Watery, Grave


“Water that flows is money that gets lost” – El Roto.

The ‘spending on consultants’ story: you would get the impression that all there is to consultancy is a cadre of sharp suits and even sharper glasses rocking up to Irish Water Towers and coming up with a long list of things that senior public servants need to implement.

You might also get the impression there are people who already work in the public sector who know what they’re doing and could do an even better job, given the chance. The reality is a great deal more complex, I think: I doubt existing public sector entities have either the organisational capacity or institutional knowledge to implement the kind of infrastructure, in terms of technology and process, that would lead to the successful set-up of a commercial firm, which is what Irish Water is intended to be.

(To go off on a brief excursion, isn’t it strange to think of hydrogen and oxygen atoms as bearing a nationality? Isn’t it strange how water that reaches the island of Ireland which was formed somewhere overseas now gets classified as ‘Irish’ whereas human beings arriving from overseas can get imprisoned or subjected to slavery-like conditions or deported because they can never be Irish?)

The current focus of the press and politicians is on the figure of €50m, or €80m or €120m on the whole, but it may well turn out that the payment to these firms is in line with what is normally paid in accordance with public sector procurement guidelines.

What is interesting is the intensity of focus given to this particular aspect – the set-up costs- when there was scant attention and little public debate given to a) whether it was a good idea to charge for water in the first instance; b) the ramming through of legislation with utter contempt for even formal niceties in terms of oversight and debate from the political opposition. Also the decision by the previous government to refuse to recognise access to water as a human right at the United Nations was passed over in silence.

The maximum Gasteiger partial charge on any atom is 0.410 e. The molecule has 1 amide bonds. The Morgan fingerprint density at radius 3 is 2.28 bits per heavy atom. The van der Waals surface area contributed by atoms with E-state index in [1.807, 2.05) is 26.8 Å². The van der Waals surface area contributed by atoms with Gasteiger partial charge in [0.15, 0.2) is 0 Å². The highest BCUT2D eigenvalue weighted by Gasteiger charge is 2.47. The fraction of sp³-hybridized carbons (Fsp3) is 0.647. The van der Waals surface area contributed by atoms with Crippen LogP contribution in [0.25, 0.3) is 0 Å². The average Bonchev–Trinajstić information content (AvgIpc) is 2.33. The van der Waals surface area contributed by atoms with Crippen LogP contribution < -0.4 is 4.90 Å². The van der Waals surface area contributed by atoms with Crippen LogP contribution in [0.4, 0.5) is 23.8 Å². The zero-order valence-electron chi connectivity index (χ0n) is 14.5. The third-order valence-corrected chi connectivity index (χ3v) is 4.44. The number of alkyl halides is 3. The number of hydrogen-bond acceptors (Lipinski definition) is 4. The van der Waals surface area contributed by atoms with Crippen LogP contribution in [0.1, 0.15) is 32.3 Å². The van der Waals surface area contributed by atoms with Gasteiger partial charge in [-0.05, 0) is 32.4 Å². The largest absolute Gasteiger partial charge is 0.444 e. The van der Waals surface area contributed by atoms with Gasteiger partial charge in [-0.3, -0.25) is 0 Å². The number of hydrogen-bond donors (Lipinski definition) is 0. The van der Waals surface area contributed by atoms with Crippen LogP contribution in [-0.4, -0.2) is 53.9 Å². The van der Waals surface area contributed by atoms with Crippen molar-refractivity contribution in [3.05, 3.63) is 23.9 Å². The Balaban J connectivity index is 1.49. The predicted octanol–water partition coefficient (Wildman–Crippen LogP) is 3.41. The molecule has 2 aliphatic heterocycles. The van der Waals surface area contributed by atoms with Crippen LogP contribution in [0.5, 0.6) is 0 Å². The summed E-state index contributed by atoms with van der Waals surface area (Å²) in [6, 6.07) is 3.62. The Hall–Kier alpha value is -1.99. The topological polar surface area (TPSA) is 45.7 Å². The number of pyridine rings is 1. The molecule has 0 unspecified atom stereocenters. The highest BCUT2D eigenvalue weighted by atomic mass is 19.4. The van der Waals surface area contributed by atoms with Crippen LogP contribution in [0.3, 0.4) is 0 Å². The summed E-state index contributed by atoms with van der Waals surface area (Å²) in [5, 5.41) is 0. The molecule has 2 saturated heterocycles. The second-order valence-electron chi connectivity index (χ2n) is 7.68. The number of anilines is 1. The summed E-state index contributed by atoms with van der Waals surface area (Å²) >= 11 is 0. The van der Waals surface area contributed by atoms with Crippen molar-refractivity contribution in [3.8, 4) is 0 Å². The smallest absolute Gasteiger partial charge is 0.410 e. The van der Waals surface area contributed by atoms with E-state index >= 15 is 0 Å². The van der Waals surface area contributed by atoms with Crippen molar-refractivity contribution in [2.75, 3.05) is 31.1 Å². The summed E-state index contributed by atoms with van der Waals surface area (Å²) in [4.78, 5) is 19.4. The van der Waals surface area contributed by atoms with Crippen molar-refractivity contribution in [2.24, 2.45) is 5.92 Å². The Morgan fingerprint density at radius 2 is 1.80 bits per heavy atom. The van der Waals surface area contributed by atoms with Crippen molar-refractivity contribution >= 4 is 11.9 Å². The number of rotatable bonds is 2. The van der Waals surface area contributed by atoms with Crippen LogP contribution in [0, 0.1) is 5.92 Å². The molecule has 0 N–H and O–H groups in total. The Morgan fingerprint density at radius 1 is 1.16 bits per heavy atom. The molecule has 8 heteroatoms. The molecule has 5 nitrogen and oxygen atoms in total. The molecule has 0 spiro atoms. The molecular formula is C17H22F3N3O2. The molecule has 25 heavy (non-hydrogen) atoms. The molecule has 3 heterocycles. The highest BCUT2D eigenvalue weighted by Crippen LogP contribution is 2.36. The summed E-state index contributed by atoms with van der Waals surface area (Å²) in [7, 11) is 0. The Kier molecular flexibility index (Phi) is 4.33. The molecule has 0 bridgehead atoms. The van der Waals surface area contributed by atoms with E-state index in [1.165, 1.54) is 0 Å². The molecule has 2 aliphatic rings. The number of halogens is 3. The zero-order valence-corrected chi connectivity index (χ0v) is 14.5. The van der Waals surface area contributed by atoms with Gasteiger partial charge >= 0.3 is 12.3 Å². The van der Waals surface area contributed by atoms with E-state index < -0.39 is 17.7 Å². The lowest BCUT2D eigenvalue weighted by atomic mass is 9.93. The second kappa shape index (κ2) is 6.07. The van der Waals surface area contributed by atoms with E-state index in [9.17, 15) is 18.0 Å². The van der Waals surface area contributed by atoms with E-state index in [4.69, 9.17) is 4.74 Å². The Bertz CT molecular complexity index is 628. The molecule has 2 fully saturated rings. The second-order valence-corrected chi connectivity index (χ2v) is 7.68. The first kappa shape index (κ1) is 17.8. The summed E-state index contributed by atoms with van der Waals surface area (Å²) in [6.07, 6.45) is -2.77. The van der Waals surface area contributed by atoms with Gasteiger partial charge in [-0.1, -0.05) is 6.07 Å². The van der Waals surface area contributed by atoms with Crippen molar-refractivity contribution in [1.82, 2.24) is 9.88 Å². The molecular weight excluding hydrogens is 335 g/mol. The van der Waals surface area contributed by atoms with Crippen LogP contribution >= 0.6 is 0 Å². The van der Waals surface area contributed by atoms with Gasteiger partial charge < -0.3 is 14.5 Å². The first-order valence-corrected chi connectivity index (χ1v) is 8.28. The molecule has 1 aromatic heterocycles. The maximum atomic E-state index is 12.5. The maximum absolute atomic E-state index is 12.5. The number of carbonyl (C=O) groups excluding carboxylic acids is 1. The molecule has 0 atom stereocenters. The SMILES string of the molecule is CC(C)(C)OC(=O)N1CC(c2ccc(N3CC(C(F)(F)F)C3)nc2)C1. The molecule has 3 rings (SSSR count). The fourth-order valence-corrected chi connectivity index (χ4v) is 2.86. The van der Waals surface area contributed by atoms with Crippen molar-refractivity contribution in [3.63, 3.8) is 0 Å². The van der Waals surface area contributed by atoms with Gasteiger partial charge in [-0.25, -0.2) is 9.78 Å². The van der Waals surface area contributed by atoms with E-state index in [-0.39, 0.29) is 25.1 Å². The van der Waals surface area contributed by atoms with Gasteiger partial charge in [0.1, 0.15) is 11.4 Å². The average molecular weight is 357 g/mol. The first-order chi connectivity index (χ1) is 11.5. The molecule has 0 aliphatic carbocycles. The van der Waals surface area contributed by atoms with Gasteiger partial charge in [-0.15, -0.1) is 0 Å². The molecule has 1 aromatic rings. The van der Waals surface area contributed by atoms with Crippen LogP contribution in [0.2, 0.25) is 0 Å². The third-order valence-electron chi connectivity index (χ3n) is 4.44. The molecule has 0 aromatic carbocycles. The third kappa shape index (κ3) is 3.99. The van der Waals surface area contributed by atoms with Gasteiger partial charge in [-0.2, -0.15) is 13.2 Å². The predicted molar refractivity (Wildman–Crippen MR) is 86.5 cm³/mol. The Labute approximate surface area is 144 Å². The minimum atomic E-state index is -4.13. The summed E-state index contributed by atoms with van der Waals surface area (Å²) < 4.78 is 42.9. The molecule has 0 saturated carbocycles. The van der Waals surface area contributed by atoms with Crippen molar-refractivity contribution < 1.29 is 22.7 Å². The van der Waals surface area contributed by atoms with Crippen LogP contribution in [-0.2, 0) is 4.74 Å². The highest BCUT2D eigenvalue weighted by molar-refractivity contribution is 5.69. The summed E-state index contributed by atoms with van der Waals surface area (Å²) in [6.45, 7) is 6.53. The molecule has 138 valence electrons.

So the attention devoted to the spend seems to me a matter of finding out how well the door can be shut now that the horse has bolted. It is at this point -and no earlier- that the Oireachtas committees are being conferred the role of tough watchdogs: in ensuring that the commodification and commercialisation of water is competently dealt with. I imagine the outcome of this will be that the spending will be deemed to be partially though not wholly justified (because whilst the money paid might be close to the going market rates the Taxpayer always wants more Value For Money) with little attention given to the structures being put in place by the consultancy firms hired, e.g. do the structures mean that Irish Water is more or less likely to be privatised in future? Who is going to be responsible for running the business processes: will it be Irish Water employees or will it be outsourced firms? These firms are already very much engrained in the public sector at present, so a broader question would be whether the institutional logic imposed tends towards a greater commercialisation or privatisation of the public sector, or not. In fact, the ‘or not’ is superfluous: it is more a question of how far this brings us down the road away from citizens with rights towards consumers based on ability to pay. This is a fundamental question that neither Ireland’s political representatives nor its media establishment is equipped or inclined to ask.


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2 responses to “Watery, Grave

  1. Pingback: Watery, Grave | CaptainMoonlight

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